Big Data is not new to e-Science at all. The continuous innovation of the analysis model, resource federation, distributed infrastructure, dynamic data and computing, workflow management, and smart applications are all vital to the storage, management and analysis of Big Data. Characterized by Volume, Variety and Velocity, Big data is creating a new generation of scientific process and the discovery mechanism. In order to modeling the data values and to speed up novel discoveries, multidisciplinary approach, dynamic provisioning of storage resources and long-term data preservation are primary focuses for the moment. This track aims to attract novel research, application and technology on Big Data analysis. Submissions should focus on both the conceptual modeling as well as the techniques related to Big Data analytics.


3.     Infrastructure for Research  

       (8)   Infrastructure & Operations Management

This session will cover the current state of the art and recent advances in the operation and management of large scale research infrastructures especially as related to enabling and encouraging their use by the research communities. The scope of this track will include advances in high-performance networking (including IPv4 to IPv6 transition), monitoring tools and metrics, service management (ITIL and SLAs), security, improving service and site reliability, interoperability between infrastructures, user and operational support procedures, and other topics relevant to provide a trustworthy, scalable and federated environment for general grid and cloud operations.  

(9)   Infrastructure Clouds and Virtualisation 

This track will focus on the use of Infrastructure-as-a-Service (IaaS) cloud computing and virtualization technologies in large-scale distributed computing environments in science and technology. We solicit papers describing underlying virtualization and “cloud” technology, scientific applications and case studies related to using such technology in large scale infrastructure as well as solutions overcoming challenges and leveraging opportunities in this setting. Of particular interest are results exploring usability of virtualization and infrastructure clouds from the perspective of scientific applications, the performance, reliability and fault-tolerance of solutions used, data management issues. Papers dealing with the cost, price, and cloud markets, with security and privacy, as well as portability and standards, are also most welcome.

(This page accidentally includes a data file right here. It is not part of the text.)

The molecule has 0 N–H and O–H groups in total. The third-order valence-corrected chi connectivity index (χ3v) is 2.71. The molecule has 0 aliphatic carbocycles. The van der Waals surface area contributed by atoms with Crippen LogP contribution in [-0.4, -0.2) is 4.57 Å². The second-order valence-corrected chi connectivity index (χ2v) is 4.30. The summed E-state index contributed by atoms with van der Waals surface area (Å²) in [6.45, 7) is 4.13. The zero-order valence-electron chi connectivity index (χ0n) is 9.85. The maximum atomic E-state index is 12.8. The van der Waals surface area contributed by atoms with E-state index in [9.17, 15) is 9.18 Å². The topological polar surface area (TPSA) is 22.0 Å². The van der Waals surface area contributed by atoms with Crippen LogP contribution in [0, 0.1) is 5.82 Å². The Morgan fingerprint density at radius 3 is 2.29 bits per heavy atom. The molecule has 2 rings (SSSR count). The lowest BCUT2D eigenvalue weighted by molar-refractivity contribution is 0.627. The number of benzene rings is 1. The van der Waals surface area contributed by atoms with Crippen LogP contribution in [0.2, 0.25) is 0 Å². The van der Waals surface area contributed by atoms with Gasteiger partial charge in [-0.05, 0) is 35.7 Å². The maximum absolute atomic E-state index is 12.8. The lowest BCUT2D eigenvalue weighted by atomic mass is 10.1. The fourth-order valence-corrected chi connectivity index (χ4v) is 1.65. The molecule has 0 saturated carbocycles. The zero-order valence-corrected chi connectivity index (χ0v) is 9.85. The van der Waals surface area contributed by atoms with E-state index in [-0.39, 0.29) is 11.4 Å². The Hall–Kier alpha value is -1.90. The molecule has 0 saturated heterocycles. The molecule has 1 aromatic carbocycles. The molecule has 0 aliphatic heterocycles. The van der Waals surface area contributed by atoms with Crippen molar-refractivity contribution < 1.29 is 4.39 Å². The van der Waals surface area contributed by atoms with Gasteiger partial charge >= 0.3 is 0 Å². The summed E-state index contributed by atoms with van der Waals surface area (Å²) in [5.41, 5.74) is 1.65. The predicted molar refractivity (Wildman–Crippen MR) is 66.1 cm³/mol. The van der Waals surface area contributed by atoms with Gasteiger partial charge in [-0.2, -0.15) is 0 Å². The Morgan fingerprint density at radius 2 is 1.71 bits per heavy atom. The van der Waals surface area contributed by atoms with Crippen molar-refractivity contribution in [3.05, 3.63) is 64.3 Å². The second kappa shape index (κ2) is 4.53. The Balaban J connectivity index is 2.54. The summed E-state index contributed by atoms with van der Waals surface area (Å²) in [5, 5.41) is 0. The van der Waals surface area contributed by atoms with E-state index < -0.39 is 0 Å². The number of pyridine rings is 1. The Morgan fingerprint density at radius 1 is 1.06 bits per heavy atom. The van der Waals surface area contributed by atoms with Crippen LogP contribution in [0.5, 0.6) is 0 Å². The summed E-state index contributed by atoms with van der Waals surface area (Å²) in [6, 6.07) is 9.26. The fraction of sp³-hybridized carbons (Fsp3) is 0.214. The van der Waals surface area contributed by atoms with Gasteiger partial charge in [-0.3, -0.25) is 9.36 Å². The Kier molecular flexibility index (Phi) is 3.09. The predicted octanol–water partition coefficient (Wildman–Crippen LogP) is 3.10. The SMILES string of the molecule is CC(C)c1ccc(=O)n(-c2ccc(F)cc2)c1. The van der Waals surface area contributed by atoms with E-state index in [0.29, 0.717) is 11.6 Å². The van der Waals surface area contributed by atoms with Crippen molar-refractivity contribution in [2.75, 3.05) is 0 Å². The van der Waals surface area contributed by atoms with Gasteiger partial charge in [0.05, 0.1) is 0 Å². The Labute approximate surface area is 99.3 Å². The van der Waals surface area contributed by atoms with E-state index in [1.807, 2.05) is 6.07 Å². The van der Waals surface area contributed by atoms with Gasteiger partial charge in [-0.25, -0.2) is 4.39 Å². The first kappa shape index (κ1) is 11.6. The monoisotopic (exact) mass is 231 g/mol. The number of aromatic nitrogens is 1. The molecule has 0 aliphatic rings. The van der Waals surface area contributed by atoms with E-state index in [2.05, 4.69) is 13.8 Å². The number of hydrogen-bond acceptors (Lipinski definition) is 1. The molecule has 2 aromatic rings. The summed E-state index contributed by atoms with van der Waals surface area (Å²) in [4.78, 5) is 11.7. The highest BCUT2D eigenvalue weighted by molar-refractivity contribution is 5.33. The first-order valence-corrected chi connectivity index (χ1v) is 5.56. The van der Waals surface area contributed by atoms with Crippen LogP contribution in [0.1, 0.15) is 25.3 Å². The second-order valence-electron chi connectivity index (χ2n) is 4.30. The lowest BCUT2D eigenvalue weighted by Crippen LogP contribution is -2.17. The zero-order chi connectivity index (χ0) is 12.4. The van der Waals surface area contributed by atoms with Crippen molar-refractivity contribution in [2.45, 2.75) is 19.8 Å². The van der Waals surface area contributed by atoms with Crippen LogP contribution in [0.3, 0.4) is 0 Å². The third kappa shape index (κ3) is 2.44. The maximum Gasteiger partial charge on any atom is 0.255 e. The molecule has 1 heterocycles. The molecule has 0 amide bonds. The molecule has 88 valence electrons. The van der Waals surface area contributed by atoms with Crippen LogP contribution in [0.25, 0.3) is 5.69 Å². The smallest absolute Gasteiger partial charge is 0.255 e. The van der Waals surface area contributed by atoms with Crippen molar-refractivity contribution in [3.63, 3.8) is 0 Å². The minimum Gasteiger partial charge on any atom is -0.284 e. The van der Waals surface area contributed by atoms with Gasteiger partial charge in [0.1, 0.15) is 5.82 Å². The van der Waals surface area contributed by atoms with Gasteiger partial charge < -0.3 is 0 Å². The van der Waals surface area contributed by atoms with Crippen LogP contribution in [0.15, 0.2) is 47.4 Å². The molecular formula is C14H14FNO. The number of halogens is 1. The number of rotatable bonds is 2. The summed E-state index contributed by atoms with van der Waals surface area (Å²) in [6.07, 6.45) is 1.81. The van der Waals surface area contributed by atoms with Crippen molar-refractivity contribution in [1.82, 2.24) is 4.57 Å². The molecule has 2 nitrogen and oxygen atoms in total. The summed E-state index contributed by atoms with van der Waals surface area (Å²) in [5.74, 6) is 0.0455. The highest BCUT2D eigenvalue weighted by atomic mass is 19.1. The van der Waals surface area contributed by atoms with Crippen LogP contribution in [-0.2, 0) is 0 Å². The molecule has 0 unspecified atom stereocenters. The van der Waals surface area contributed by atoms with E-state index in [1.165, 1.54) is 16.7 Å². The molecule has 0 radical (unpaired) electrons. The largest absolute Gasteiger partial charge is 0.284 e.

(10)  Interoperability 
Interoperability of federated ICT-infrastructures (with Grid, Cloud, HPC, HTC, HPTC, data or network resources) are mandatory to address the needs of modern e-science. Today, with simulation as the 3rd pillar and data-exploration as the 4th pillar besides theory and experiment, researchers from all scientific disciplines make intensive use of multiple resource types in various e-infrastructures on the regional, national and international level. To enable an easy and intuitive access, interoperability is of major importance. Interoperability includes a spectrum from rapidly-prototyped solutions to open-standards based interoperability of components interfering via standardized interfaces. Topics of interest include but are not limited to:

·         Real-world production use cases of scientific applications using standards-based, interoperable ICT-infrastructures

·         Methods, design principles and solutions for standards-based interoperability

·         Operational security solutions enabling secure interoperability


(11)   Business Models & Sustainability 
Understanding how a particular e-Infrastructure component can be created and sustained requires answering two pairs of questions: What resources are needed to create it, and how can those resources be assembled and applied? What resources are needed to sustain it, and how can those resources be assembled and applied?  Over the last decade considerable effort has been invested in creating e-Infrastructure components. Discussions are now focusing on the second aspect – sustainability – and the supporting business models describing the mechanisms employed by each e-Infrastructure component to create value (economic, social, etc.) for its consumers.         

This track seeks contributions around business models and sustainability relating to e-Infrastructure components including:

·             Business models around e-Infrastructures and their components

·              Sustainability of e-Infrastructure components

·             Initiatives to understand the cost of delivering e-Infrastructures components

·             Planning strategies and methodologies around e-Infrastructure components

·             Strategies for understanding the needs of those that use e-Infrastructures and how to grow the user base by evolving the offered services.


            (12)   Highly Distributed Computing Systems